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Wilhelm Aron Martens: estate owner and pioneer; born 31 December 1781 in the Memelniederung area of Prussia to Aron Martens (ca. 1754-1801) and Anna (Janzen) Martens (ca. 1758-1807). He was the second of eight children, five daughters and three sons. In 1809 he married Aganetha Baerg (10 March 1792 – 18 July 1819). The couple had five children, one of whom died in childhood. Almost a year after his wife’s death in 1819, Wilhelm married Justina Willms (7 September 1795 – 24 February 1828) on 16 April 1820. The couple had four children together, three of whom survived to adulthood. On 17 September 1828, eight months after Justina’s death, Wilhelm married Marie (Rempel) Dick (13 October 1791 – 2 March 1870), who had been married twice before. The couple had one daughter together, but she died in childhood. Wilhelm died by suicide on 10 June 1845 in Halbstadt, Molotschna Mennonite Settlement, South Russia.

Although Wilhelm Aron Martens was born in Prussia, he moved to Russia with his family in 1793 and settled in Schoenwiese, Chortitza Mennonite settlement. Wilhelm and his family remained there until 1823, when he and his wife Justina, together with the children, moved to Halbstadt, Molotschna. Wilhelm established a business collecting butter, eggs, wool, and other products to sell outside the colony, even going as far as Poltava province in the north and Odessa in the west to sell the goods. Often, he would travel in a convoy for several weeks before returning home. The business was quite lucrative, and when he had saved enough money, he began to buy estates. Eventually, he became the richest landowner of the time.

The first estate Martens bought was in the area of Jergotlitzky Kut (Jerlitzkoye) between the Black Sea and the Dnieper River. Because of the proximity to the sea, Wilhelm decided to call his estate "Meerfeld." He hoped to raise sheep there, but soon discovered that only a portion of the land was suitable for grazing because of saltpeter near the sea and sandy soil near the river. The land nearby had much better soil than Wilhelm’s, and two other landowners bought the property and established the estates of "Davidsfeld" and "Elisabethfeld" there. Finding enough drinking water was also a problem on Meerfeld, but Wilhelm drilled some wells and soon found sufficient artesian water to fill the needs of animals and people.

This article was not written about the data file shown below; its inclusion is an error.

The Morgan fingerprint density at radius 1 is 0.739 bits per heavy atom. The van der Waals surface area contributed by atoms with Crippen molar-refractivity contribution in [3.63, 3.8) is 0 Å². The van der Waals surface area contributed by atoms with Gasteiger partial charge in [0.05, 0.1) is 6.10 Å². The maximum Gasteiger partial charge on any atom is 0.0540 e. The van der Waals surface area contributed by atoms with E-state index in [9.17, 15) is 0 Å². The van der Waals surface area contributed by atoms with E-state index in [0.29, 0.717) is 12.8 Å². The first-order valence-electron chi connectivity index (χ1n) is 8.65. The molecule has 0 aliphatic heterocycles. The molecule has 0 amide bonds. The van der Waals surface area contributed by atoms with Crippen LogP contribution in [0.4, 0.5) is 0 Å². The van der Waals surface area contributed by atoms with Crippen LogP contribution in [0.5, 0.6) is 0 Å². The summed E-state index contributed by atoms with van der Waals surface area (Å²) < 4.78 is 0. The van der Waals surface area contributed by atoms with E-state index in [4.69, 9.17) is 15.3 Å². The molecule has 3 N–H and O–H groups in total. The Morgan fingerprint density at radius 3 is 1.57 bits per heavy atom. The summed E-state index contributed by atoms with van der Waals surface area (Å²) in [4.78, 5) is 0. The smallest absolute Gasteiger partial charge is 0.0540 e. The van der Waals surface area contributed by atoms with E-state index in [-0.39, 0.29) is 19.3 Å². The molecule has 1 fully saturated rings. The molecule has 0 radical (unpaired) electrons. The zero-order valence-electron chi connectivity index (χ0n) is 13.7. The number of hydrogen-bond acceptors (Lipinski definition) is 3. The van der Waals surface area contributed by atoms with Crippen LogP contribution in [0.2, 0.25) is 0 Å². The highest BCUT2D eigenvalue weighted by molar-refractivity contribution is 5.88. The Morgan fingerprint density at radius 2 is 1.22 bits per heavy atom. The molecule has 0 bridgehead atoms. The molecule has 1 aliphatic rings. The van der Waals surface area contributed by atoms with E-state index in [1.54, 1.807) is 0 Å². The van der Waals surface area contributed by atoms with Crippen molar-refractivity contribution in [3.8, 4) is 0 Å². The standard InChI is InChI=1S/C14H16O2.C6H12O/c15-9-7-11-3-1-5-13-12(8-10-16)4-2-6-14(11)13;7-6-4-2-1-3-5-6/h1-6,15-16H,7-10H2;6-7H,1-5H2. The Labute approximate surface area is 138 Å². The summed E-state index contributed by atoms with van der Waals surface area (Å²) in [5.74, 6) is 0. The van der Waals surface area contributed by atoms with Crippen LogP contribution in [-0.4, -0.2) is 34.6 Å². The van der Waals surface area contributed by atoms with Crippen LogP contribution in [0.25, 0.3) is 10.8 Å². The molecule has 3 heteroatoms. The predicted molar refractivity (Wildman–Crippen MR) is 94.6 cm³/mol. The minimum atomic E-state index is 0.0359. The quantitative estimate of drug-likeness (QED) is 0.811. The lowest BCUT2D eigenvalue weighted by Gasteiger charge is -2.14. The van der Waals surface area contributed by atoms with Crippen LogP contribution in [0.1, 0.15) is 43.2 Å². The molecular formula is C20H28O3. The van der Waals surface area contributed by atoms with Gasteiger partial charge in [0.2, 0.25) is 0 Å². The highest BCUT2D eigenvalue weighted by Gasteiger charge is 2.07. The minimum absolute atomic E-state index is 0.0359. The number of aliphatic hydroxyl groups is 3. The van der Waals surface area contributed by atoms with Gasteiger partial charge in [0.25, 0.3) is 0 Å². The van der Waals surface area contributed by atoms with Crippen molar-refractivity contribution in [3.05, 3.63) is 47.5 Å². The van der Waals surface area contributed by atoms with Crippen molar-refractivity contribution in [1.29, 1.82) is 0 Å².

Wilhelm also bought a large piece of land near Melitopol in 1836 and later probably joined another landowner, David Schroeder, in purchasing property in Maytschekrak and the Crimea. Soon he was one of the wealthiest landowners in the Mennonite colonies, with sheep-raising as an important element of his work. At his death, Wilhelm was believed to have owned about 75-100,000 desiatinas of land. He committed suicide on 10 June 1845, and his property was distributed among all of his children after his widow’s death in 1871.

Wilhelm Aron Martens was a dedicated businessman and landowner who used his skills to build estates and establish new communities for the Mennonites in the area. Although his life ended tragically, his legacy as an estate owner influenced future generations.

Bibliography

Huebert, Helmut T. Mennonite Estates in Imperial Russia. Winnipeg: Springfield Publishers, 2005.


Author(s) Helmut T. Huebert
Susan Huebert
Date Published January 2009


Cite This Article

MLA style

Huebert, Helmut T. and Susan Huebert. "Martens, Wilhelm Aron (1781-1845)." Global Anabaptist Mennonite Encyclopedia Online. January 2009. Web. 26 Oct 2014. http://gameo.org/index.php?title=Martens,_Wilhelm_Aron_(1781-1845)&oldid=83432.

APA style

Huebert, Helmut T. and Susan Huebert. (January 2009). Martens, Wilhelm Aron (1781-1845). Global Anabaptist Mennonite Encyclopedia Online. Retrieved 26 October 2014, from http://gameo.org/index.php?title=Martens,_Wilhelm_Aron_(1781-1845)&oldid=83432.




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